To what kind of professional athlete is the "Government Officer" compared to in Charles Dickens' Hard Times?
Ch.2 - appropriately entitled "Murdering the Innocents" - of Charles Dickens' Hard Times is a harshly satirical attack on the contemporary system of school education which cruelly snuffed out the faculty of imagination of small children in the guise of overwhelming their tender minds with useless facts. Dickens presents the schoolmaster Thomas Gradgrind as
a kind of cannon loaded to the muzzle with facts, and prepared to blow them clean out of the regions of childhood at one discharge. He seemed a galvanizing apparatus, too, charged with a grim mechanical substitute for the tender young imaginations that were to be stormed away.
A little later, the Government Officer is introduced as a "pugilist," that is, a boxer. Dickens mocks at him as a person who literally "knocks the wind out of common sense." Dickens sarcastically describes him using the jargon and phraseology of boxing:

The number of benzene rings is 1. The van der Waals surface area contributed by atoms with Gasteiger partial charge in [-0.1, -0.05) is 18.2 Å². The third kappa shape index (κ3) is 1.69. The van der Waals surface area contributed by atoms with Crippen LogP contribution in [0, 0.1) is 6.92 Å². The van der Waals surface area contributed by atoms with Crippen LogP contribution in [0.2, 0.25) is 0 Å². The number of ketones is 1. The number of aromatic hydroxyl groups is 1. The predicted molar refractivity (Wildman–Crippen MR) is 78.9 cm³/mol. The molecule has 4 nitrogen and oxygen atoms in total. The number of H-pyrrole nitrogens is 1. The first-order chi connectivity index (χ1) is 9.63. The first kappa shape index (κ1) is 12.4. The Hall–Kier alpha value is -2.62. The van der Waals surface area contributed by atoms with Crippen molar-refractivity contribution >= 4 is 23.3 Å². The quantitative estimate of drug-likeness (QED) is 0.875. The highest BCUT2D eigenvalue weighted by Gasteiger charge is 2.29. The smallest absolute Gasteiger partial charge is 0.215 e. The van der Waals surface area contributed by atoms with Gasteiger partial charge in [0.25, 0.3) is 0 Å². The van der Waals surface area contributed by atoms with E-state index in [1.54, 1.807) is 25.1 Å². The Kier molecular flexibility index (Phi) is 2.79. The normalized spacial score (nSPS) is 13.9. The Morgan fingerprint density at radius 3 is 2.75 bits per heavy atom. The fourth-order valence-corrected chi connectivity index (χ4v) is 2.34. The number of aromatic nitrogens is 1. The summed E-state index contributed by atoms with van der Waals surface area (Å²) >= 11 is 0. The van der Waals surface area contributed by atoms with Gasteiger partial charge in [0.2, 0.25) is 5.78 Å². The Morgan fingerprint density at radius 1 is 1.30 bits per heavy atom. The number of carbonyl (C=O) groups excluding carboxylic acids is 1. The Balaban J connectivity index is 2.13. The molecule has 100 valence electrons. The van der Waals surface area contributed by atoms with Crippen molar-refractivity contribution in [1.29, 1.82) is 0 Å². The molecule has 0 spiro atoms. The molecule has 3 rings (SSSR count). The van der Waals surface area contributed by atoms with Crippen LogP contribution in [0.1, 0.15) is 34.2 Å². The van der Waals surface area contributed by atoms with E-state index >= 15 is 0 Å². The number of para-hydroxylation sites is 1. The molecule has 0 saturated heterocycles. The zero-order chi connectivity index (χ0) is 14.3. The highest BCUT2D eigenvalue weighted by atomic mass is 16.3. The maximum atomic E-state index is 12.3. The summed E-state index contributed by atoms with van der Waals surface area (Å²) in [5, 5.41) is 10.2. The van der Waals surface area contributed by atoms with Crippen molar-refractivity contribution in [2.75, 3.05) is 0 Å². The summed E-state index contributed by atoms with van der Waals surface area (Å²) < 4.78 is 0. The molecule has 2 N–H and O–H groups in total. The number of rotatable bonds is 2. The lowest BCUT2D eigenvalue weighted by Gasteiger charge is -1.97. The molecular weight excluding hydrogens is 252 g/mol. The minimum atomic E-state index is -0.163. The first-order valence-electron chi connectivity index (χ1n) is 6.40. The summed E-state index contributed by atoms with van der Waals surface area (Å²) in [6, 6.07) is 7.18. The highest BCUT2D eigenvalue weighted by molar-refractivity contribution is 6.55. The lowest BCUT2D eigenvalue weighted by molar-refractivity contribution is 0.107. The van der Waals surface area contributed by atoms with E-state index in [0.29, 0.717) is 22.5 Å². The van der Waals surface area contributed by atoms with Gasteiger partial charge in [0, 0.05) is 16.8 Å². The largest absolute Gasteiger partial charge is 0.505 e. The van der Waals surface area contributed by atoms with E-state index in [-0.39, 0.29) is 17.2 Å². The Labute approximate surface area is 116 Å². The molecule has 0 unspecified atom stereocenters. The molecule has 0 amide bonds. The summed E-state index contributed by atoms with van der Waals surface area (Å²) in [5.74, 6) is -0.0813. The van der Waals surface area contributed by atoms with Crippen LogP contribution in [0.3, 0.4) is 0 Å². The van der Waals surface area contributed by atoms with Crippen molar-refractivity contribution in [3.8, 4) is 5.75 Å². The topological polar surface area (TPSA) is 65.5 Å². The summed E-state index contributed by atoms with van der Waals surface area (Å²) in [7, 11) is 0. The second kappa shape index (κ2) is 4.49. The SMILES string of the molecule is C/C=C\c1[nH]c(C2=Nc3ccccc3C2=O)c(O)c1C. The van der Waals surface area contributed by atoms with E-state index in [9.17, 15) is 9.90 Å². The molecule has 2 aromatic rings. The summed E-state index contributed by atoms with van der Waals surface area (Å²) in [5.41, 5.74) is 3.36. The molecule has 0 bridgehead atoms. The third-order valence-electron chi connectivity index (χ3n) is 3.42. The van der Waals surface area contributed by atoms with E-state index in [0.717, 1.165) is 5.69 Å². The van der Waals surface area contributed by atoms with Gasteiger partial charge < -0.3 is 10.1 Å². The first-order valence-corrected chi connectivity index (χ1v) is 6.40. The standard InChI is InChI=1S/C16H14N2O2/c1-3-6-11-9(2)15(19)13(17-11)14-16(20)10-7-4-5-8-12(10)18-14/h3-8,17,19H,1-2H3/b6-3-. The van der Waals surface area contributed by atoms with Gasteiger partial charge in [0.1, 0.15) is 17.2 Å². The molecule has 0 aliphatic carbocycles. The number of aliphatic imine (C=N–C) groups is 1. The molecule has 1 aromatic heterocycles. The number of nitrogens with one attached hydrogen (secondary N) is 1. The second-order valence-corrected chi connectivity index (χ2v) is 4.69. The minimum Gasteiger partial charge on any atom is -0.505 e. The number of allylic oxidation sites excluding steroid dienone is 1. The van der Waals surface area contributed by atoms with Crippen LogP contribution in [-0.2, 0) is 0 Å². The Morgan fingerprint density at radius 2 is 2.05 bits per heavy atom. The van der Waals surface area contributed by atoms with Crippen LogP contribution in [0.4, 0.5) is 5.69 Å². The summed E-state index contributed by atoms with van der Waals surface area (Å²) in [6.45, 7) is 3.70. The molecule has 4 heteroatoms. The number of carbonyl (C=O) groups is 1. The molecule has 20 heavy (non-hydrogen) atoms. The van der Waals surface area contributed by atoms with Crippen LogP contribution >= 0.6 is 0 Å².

The third gentleman now stepped forth. A mighty man at cutting and drying, he was; a government officer; in his way (and in most other people's too), a professed pugilist; always in training, always with a system to force down the general throat like a bolus, always to be heard of at the bar of his little Public-office, ready to fight all England. To continue in fistic phraseology, he had a genius for coming up to the scratch, wherever and whatever it was, and proving himself an ugly customer. He would go in and damage any subject whatever with his right, follow up with his left, stop, exchange, counter, bore his opponent (he always fought All England) to the ropes, and fall upon him neatly. He was certain to knock the wind out of common-sense, and render that unlucky adversary deaf to the call of time. And he had it in charge from high authority to bring about the great public-office Millennium, when Commissioners should reign upon earth.
Dickens' specific target of satire was one Henry Cole the General Superintendent of the Board of Trade's Department of Practical Art, who constantly strived to propagate the materialistic and utilitarian principles of Victorian England in all walks of life.